Agree with this approach, I'd also recommend checking your service dependencies, these should as a minimum include PI buffer subsystem and PI Net manager (and PINet Manager should have a dependency on the TCP/IP Protocol Driver). Check also if there are software such as OPC Tunneller etc. that the interface is dependent on those services already being in a running state (the delayed startup should provide ample time for initial connection). An interface crashing on startup sounds like it's not able to connect to something and is timing out, it should be clear exactly what is causing the issue from the logs.

                  1 of 1 people found this helpful
                • Re: PI Interface self heal
                  Bryan Owen

                  The root cause on intermittent issues and transients could also be a platform issue.  Perhaps extraneous suggestion in this case but it might be worthwhile to consider a failover strategy. Much of the logic required for the workaround is already a standard part of interface failover.

                  • Re: PI Interface self heal
                    pallavi.soni

                    Thanks Stephen, Roger, Rhys and Keilan for the suggestions. It really helpful.

                     

                     

                    I agree with the point that troubleshooting and digging into the issue is required if there is any interface failure. But as first step, interface restart is being done to check if it fails due to any connectivity issues.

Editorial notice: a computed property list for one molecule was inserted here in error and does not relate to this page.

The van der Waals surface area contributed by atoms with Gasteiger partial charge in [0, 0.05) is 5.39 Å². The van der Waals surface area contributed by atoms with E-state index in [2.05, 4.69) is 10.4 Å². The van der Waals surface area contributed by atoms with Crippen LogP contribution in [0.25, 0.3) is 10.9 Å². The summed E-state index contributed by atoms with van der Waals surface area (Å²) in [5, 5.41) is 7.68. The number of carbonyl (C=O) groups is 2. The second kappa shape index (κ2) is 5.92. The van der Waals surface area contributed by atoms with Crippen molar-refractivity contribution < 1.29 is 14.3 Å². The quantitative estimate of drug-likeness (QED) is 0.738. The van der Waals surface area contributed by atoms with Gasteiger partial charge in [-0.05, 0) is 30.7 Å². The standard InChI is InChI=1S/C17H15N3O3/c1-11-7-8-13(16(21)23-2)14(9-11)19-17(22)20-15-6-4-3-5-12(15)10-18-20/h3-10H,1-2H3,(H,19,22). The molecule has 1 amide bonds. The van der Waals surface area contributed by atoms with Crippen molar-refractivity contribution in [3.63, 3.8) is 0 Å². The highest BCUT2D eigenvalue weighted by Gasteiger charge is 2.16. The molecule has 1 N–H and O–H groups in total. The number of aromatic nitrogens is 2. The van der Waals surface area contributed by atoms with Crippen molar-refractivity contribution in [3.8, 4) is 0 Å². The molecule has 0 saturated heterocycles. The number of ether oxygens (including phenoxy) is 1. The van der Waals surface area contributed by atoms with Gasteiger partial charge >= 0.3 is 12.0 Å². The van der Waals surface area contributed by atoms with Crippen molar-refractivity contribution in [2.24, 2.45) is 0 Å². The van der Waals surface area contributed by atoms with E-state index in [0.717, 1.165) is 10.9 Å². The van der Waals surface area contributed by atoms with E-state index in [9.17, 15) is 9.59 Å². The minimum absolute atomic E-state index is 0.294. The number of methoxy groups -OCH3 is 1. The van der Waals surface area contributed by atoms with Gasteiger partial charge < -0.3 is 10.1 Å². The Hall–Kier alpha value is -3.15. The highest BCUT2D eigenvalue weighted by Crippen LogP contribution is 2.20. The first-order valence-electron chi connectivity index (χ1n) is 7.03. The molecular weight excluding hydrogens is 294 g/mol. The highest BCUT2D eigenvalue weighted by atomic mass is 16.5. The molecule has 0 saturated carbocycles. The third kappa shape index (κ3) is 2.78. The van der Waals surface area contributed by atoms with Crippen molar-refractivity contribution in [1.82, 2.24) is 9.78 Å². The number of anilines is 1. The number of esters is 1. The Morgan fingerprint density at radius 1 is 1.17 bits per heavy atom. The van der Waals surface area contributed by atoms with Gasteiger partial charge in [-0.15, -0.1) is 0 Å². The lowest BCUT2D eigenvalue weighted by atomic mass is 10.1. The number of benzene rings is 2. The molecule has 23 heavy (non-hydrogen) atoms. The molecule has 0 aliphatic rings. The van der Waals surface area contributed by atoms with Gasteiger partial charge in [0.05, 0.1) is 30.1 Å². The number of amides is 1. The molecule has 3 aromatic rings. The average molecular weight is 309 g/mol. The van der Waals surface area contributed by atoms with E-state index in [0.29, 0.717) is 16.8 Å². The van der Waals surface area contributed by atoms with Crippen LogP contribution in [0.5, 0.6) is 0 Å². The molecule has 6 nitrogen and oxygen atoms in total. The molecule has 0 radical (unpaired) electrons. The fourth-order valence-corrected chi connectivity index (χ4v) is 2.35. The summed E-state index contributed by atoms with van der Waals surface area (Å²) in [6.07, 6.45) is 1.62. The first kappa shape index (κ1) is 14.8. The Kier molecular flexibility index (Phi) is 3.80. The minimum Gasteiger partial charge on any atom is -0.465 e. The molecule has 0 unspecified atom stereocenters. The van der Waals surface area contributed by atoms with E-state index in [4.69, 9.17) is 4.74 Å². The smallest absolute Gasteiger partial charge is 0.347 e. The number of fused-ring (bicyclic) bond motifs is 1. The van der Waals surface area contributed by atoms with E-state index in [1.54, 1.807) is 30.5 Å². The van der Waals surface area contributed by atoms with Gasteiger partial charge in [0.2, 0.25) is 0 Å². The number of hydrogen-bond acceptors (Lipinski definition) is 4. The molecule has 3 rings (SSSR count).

Also, in my original post, I have specifically mentioned "Sometimes Interface couldn't start after server reboot". I would like to reframe and mostly correct it.

                     

                    We face situations where we get alerts from one of the Alert monitoring team that the interface is down and the status tags(Health tag, Device status tag, I/O rate tag etc.) for that interface instance are not reading values as expected. And most of the time the issue gets resolved by manually restarting the interface.

                     

                     

                    Hence, we are looking for more of an automated process which will be scheduled for a specific frequency and will check the current values of the Health tags of all the instances and then in case, the values are "Not Good", then it should trigger that particular interface instance service to restart.